Recently we published a post about Pope Francis’ comments last November regarding capitalism in his missive, “Evangelii Gaudium.” Here’s a further observation about his message.
Michael Novak, a Roman Catholic economic philosopher, reflects on Francis’ paper in his article “Agreeing with Pope Francis.” Novak points out an important distinction between the historic contexts of John Paul II and Francis. John Paul II grew up in Poland under communism. Francis, on the other hand, hails from Argentina, a nation of “crony-capitalism.” That is, not capitalism derived from a Judeo-Christian worldview, but rather an economic model derived from an amoral framework. In such a model, big business leaders and powerful government officials cozy up to each other. The free market is circumvented by their favoritism in providing government grants, tax breaks, and legal permits.
Novak argues that each man was writing from his own experience and his growing maturity in economic philosophy. John Paul II, growing up under the atheistic and materialistic framework of Communism, needed a whole new vocabulary and economic understanding. Novak comments on John Paul’s maturing vision as expressed in paragraph 42 of Centesimus Annus (The Hundredth Year, 1991):
John Paul II defined his ideal capitalism, succinctly, as that economic system springing from creativity, under the rule of law, and “the core of which is ethical and religious.” In his first social encyclical ten years earlier, Laborem Exercens (On Human Work, 1981), directly rejecting orthodox Marxist language about labor, the pope had already begun to project “creation theology” as a replacement for “liberation theology.” A bit later, he reached the concept of “human capital.” Step by step, he thought his way to his own vision of the economy best suited to the human person — not perfectly so, in this vale of tears, but better than any rival, Communist or traditional. John Paul II set it forth as “the model which ought to be proposed to the countries of the Third World which are searching for the path to true economic and civil progress.”
What John Paul was describing was not the hedonistic capitalism or consumerism that Francis indicts, but the Judeo-Christian economic model of oikonomia. In the Biblical framework the universe is “open” (i.e. human creativity is the source of wealth) and “moral” (under the rule of God’s laws). This Judeo-Christian economic model comports with reality; it has lifted nations out of poverty.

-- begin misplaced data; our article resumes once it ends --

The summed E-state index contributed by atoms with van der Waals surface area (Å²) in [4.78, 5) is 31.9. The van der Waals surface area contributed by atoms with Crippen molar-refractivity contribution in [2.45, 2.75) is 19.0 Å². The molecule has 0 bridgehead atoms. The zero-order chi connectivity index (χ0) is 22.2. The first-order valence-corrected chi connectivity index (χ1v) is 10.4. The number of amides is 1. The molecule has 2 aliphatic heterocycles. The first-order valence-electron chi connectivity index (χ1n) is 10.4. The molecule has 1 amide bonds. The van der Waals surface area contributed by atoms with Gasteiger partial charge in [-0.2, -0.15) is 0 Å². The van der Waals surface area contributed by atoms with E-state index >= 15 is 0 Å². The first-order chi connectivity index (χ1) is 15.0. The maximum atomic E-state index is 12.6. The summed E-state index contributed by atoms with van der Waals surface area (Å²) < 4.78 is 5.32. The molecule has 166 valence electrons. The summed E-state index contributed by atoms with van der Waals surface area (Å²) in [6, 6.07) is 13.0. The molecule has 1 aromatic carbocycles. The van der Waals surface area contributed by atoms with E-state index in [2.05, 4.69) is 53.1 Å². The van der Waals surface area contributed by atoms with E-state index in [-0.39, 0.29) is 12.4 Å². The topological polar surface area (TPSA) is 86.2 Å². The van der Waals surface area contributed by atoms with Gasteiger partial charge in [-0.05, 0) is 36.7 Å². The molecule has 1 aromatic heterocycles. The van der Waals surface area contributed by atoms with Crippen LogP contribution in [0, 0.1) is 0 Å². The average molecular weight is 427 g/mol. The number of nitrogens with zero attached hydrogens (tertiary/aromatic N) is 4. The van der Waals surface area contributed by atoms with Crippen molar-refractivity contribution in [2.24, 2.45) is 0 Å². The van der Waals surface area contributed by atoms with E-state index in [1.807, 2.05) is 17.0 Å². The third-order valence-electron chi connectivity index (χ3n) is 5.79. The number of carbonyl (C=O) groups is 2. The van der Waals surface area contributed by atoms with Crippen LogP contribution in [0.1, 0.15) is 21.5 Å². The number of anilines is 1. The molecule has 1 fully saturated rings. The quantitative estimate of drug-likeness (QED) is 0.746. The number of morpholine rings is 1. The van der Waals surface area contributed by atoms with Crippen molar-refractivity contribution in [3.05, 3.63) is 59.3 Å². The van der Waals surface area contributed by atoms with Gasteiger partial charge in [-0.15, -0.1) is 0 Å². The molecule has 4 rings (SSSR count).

Novak writes of the secret of the economic revolution brought by free markets in the United States:
The patent-and-copyright clause of the U.S. Constitution, which guaranteed to inventors the right to the monetary fruit of their inventions … the only time the term “right” is used within the body of the Constitution — launched a wholly new economic model for the world, based not on land (as it had been for thousands of years) but on creative ideas, inventions, and discoveries, which greatly speeded up a cascade of new improvements and new products to enrich the lives of ordinary citizens. The more people these improvements helped, the higher the inventors’ royalties. By serving others, they reaped rewards. These rewards furthered the common good.
Is capitalism the victor over communism? Is it the hope of nations trapped in poverty? In Centesimus Annus, John Paul II says “Yes, and no.”
The answer is obviously complex. The term “capitalism” is used to denote different systems.
In its truest form, capitalism is an economic system which recognizes the fundamental and positive role of business. It takes a positive view of the market and private property. Business owners are responsible for the means of production. Human creativity in the economic sector is encouraged. Capitalism so defined yields a definite Yes to the questions above.
But “capitalism” is not always used this way. Sometimes the word is invoked to denote a system without proper constraints. But freedom in the economic sector must serve human freedom in its totality. To guarantee that, a strong juridical framework must circumscribe economic freedom. Without such a foundation, the reply is clearly negative.
In other words, what is meant by “capitalism?” If we are speaking of a “moral-economic” system based on a Biblical worldview and principle, then nothing has done more to lift people out of poverty. If, on the other hand, we mean an amoral-economic system—be it communism, consumerism, or crony-capitalism—this will lead to injustice and greater poverty, as Pope Francis articulates.
In “The Joy of the Gospel” Francis challenges hedonistic consumerism. Novak suggests Francis is responding to the crony capitalism of his native Argentina. Both systemd—hedonistic consumerism and crony capitalism—are represented by the bottom left quadrant of the graphic, the open-amoral system (chrematistics). The answer is not the closed-moral framework of socialism. The answer is the open-moral system of oikonomia – stewardship capitalism.
Which is the more compassionate: free markets that pave the way for millions to get out of poverty, or statist programs that redistribute resources, build a dependency class, and stifle economic vibrancy?
Michael Novak suggests that Francis should begin to build where John Paul II left off: “I hope the pope’s aides will begin with the experience-impelled conclusion, a bit reluctantly advanced, in the well-reasoned pathway of paragraph 42 of John Paul II’s Centesimus Annus:
Communism has failed. Can it be said that free markets, given their limitations, are still the best social–economic system, and that capitalism should be the goal of nation working to rebuild their societies? Is not this “the model which ought to be proposed to the countries of the Third World which are searching for the path to true economic and civil progress.”
Until another system proves better, clearly the answer is Yes.
– Darrow MillerPrint this page